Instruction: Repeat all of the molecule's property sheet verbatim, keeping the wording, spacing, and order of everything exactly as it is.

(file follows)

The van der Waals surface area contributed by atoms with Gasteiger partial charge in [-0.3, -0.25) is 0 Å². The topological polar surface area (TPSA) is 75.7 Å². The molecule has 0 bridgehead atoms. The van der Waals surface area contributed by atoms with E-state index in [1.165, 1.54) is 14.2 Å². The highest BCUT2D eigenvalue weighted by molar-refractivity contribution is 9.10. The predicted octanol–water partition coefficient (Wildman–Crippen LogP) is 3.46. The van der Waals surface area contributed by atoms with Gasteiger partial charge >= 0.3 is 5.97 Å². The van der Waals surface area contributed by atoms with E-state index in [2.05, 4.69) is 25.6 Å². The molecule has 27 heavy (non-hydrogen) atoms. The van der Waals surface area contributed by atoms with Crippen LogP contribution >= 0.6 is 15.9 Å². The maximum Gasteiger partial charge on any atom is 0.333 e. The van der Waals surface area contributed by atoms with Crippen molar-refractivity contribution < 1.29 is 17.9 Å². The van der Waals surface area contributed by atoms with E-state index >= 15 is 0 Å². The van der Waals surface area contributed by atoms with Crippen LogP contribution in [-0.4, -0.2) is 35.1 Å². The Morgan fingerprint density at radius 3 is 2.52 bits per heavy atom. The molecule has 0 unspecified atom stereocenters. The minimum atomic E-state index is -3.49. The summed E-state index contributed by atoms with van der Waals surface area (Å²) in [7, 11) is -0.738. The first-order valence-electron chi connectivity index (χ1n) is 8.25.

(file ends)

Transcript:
The van der Waals surface area contributed by atoms with Gasteiger partial charge in [-0.3, -0.25) is 0 Å². The topological polar surface area (TPSA) is 75.7 Å². The molecule has 0 bridgehead atoms. The van der Waals surface area contributed by atoms with E-state index in [1.165, 1.54) is 14.2 Å². The highest BCUT2D eigenvalue weighted by molar-refractivity contribution is 9.10. The predicted octanol–water partition coefficient (Wildman–Crippen LogP) is 3.46. The van der Waals surface area contributed by atoms with Gasteiger partial charge >= 0.3 is 5.97 Å². The van der Waals surface area contributed by atoms with E-state index in [2.05, 4.69) is 25.6 Å². The molecule has 27 heavy (non-hydrogen) atoms. The van der Waals surface area contributed by atoms with Crippen LogP contribution >= 0.6 is 15.9 Å². The maximum Gasteiger partial charge on any atom is 0.333 e. The van der Waals surface area contributed by atoms with Crippen molar-refractivity contribution < 1.29 is 17.9 Å². The van der Waals surface area contributed by atoms with E-state index >= 15 is 0 Å². The van der Waals surface area contributed by atoms with Crippen LogP contribution in [-0.4, -0.2) is 35.1 Å². The Morgan fingerprint density at radius 3 is 2.52 bits per heavy atom. The molecule has 0 unspecified atom stereocenters. The minimum atomic E-state index is -3.49. The summed E-state index contributed by atoms with van der Waals surface area (Å²) in [7, 11) is -0.738. The first-order valence-electron chi connectivity index (χ1n) is 8.25.